Communicating More Clearly with Patients
There’s only so much you can do in a typical office visit. Use these tips to help you maximize each patient encounter so you can get your message across quickly and clearly without wasting time or having to repeat explanations. You can apply most of these principles to both verbal and written communication with patients.
Keep content simple
Health literacy level. Up to 90 million Americans have limited literacy and numerical skills, and you can’t always tell which patients those are. Even well-educated people may misunderstand when stressed or ill. Speak with all patients using simple language. Keep words and sentences short, and avoid confusing or overwhelming medical jargon.
English proficiency. Provide patients who have limited English proficiency with language assistance services such as bilingual staff and interpreter services, at all points of contact. For healthcare organizations receiving federal funds, the provision of these language services—during all hours of operation and at no cost to the patient—is mandated by the federal government. Avoid using family members as interpreters or translators to preserve patient confidentiality and comfort.
Key concepts. Highlight key concepts, and don’t be afraid to repeat them. Provide printed materials that support the concepts you want patients to learn. Such materials supply consistent information for patients and families to refer to at home.
Clear focus and goals. Focus on one goal or behavior change for each patient visit. Keep this primary goal in mind, and keep it central in your communication.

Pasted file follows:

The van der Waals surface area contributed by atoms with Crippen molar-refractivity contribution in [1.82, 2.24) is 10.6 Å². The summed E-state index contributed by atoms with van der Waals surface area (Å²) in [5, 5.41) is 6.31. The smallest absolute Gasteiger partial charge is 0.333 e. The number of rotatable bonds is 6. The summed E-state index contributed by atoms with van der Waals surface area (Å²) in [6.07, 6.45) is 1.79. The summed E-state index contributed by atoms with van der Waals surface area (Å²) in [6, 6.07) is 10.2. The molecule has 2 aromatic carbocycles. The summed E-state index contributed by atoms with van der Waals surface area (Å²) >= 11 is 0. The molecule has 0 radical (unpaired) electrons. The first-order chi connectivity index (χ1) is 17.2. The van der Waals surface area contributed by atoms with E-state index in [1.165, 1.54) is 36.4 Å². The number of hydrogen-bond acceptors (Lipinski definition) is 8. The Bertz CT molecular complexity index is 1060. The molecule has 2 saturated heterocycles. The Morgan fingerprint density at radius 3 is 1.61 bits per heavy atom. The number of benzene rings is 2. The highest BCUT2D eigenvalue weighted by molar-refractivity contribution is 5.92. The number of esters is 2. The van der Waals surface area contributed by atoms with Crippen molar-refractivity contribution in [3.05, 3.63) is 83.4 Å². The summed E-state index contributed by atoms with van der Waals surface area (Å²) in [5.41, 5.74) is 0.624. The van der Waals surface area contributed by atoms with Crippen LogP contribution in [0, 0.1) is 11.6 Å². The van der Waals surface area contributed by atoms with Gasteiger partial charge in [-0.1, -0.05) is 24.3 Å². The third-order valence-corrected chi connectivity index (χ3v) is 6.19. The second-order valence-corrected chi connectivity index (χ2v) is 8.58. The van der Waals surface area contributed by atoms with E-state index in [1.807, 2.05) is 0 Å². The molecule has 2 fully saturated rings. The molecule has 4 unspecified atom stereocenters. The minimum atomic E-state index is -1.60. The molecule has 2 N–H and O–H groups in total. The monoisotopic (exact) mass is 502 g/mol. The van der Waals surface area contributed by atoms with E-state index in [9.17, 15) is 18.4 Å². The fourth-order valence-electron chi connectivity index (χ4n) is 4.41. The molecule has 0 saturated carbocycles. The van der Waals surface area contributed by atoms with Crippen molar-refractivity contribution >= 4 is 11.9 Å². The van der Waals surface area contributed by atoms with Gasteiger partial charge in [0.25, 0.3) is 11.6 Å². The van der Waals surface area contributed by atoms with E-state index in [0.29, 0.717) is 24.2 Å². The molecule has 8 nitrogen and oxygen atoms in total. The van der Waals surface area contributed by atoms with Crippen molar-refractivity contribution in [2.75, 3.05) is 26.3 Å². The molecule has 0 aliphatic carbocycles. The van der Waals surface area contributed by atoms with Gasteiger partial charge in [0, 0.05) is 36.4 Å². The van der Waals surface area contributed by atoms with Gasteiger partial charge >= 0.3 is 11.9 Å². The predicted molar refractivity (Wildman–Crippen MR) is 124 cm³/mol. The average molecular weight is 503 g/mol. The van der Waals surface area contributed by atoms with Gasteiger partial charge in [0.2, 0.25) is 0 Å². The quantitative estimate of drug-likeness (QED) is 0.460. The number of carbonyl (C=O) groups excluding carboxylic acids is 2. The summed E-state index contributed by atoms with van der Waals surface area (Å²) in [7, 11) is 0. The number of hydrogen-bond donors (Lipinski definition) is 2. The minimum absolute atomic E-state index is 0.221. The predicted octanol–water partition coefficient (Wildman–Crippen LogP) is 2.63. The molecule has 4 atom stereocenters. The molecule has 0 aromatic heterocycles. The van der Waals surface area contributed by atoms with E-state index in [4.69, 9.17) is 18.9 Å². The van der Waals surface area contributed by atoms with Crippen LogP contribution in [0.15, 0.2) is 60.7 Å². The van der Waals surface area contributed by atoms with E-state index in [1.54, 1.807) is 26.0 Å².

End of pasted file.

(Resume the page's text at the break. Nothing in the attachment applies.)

Small, logical steps. Be sure to break down any new behaviors, such as how to do a back exercise correctly, into simple, logical steps.
Interactivity. People learn best when they feel personally involved. If possible, let the patient demonstrate a new skill for you. Perhaps your office can organize patient support groups where patients can share their successes and challenges.
Convey key messages. Drawings, visuals, and anecdotes can reinforce key content you want a patient to remember. Illustrations help put abstract medical information into the context of a person’s real life.
Give clear instructions. Some people learn visually. Pictures depicting step-by-step instructions, such as the process for injecting insulin, can be valuable.
Bridge language barriers. Visuals reach patients whose cultural realities are different from your own. For example, even if all your verbal examples of low-fat foods aren’t understood, the pictures can be.
Motivate patients. Seeing positive images of other patients making a behavior change boosts motivation, just as seeing the results of a successful medical procedure reduces fear or worry.
June 23, 2018
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Freeborn, Donna, PhD, CNM, FNP,Hurd, Robert, MD